Facing unresolved constitutional issue, judge sides with free speech

Friday, April 29, 2011

Faced with a First Amendment issue unresolved in the 7th Circuit, a federal judge recently sided with free speech, refusing to dismiss a lawsuit against an Illinois town and one of its police officers.

In the case, Nolan v. Village of Dolton, Zevah Nolan alleges that the officer issued her a baseless ticket for failing to wear a seatbelt several months after she complained to the officer’s superiors about his refusal to investigate allegations she made against her ex-husband. In June 2010, Nolan says, she reported to the officer that her ex-husband was driving the couple’s child without a car seat and that the ex-husband did not have a driver’s license or auto insurance. When the officer failed to act on Nolan’s allegations, Nolan demanded that the Dolton Police Department investigate the officer.

In her lawsuit, Nolan alleges that on Sept. 24, 2010, the officer stopped his squad car next to her vehicle while she was parked at a gas station, approached her and made several angry statements, including, “You filed a case against me. Nothing is going to happen to me,” “We know who you are and where you live,” “What you did was stupid” and “You’re stupid.” The officer then issued Nolan two tickets, including one for failing to wear a seat belt.

Nolan received what amounts to probation under state law for the first ticket. However, she fought the seat belt ticket and prevailed, on the grounds that the law clearly did not require her to wear a seat belt while she was parked at a gas station. She then sued the village and the officer in the U.S. District Court for the Northern District of Illinois, alleging that her complaint to the police department was protected by the First Amendment and that the officer had retaliated against her because of that speech.

The village and the officer moved to dismiss Nolan’s claims, arguing that Nolan’s speech was not protected because it arose from a private matter. In support of their argument, the defendants relied on several precedents from the 7th U.S. Circuit Court of Appeals that held that only speech about matters of public concern is protected against officials’ retaliation. Those precedents extended to other contexts the recognized rule that public employees cannot bring retaliation claims based on the First Amendment unless their speech involves public issues.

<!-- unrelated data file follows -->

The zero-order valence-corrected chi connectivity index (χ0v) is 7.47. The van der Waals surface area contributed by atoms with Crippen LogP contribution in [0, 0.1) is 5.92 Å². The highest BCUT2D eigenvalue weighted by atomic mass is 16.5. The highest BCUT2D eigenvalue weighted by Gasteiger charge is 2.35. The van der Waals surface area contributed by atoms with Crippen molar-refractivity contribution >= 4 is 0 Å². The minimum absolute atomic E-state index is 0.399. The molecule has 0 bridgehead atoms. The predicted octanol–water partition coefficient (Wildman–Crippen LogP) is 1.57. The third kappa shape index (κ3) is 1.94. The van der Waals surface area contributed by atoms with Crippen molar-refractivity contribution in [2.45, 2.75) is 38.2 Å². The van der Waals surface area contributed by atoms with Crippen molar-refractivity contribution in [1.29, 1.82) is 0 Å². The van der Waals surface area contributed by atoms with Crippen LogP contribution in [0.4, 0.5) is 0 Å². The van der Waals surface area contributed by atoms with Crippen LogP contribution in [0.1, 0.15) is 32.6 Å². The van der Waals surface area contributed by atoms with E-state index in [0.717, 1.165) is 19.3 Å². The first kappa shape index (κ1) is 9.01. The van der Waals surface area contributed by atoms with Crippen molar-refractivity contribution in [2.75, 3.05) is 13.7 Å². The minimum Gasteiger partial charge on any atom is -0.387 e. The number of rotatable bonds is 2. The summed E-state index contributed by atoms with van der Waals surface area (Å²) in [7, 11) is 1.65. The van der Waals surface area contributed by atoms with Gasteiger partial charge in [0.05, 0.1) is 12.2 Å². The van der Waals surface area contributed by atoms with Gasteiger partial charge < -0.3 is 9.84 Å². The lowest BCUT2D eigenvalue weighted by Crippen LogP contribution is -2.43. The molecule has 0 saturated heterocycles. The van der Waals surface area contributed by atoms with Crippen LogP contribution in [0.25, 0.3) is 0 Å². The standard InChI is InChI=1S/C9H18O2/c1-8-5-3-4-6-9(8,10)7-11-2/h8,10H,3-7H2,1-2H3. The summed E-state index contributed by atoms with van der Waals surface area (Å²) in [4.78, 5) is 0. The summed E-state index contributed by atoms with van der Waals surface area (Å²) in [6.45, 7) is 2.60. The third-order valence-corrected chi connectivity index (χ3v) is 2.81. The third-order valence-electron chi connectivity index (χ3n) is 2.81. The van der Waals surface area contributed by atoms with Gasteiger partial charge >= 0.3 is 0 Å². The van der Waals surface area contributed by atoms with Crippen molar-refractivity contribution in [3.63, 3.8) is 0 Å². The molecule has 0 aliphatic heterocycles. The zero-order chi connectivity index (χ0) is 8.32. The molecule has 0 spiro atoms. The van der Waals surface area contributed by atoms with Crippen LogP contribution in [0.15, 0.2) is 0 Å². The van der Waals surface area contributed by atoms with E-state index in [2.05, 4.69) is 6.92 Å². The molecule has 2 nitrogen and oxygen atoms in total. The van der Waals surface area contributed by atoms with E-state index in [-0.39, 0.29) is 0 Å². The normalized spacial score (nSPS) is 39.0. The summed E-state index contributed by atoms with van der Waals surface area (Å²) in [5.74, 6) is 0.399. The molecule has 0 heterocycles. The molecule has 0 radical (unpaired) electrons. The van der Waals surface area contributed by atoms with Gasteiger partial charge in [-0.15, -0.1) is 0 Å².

In response, Nolan maintained that her speech was about a matter of public concern — police misconduct — and pointed to the 7th Circuit’s 2009 decision in Bridges v. Gilbert, in which the court stepped back from its prior holdings and held that a prisoner could bring a First Amendment retaliation claim even if his speech addressed a private matter.

Even considering all of Nolan’s allegations to be true, as required when considering a motion to dismiss, U.S. District Judge Joan Lefkow on April 21 found Nolan’s speech to be about her child’s safety and thus not a matter of public concern. That finding did not end Lefkow’s inquiry, however, because she concluded that “the issue whether only speech touching on a matter of public concern is protected appears to be unresolved in this circuit.”

After reviewing the pre-Bridges decisions, Lefkow concluded that they had gone down a slippery slope. “These cases reveal,” Lefkow wrote, “that the public concern requirement for protected speech had lost its mooring to the principle that an individual’s speech is protected unless compelling governmental reasons require abridgement of that protection.”

In siding with the Bridges analysis, Lefkow also noted that other circuit courts have declined to apply the public-concern test to retaliation claims brought by non-public employees. One of the decisions Lefkow cited was Van Deelen v. Johnson, in which the 10th Circuit held that “[t]he public concern test … was meant to form a sphere of protected activity for public employees, not a constraining noose around the speech of private citizens.”

Because Nolan is a private citizen, Lefkow held, “her freedom of speech is unabridged absent some governmental reason that defendants have not offered.” Indeed, Lefkow added, no reason existed to abridge Nolan’s speech because “this is a case of a public official’s effort to muzzle a private individual with impunity on matters purely personal to that individual.”

While Nolan successfully resisted the defendants’ motion to dismiss, whether she ultimately will prevail in her lawsuit remains to be seen. More certain, however, is that Lefkow’s well-reasoned ruling will expand First Amendment protection in the 7th Circuit.

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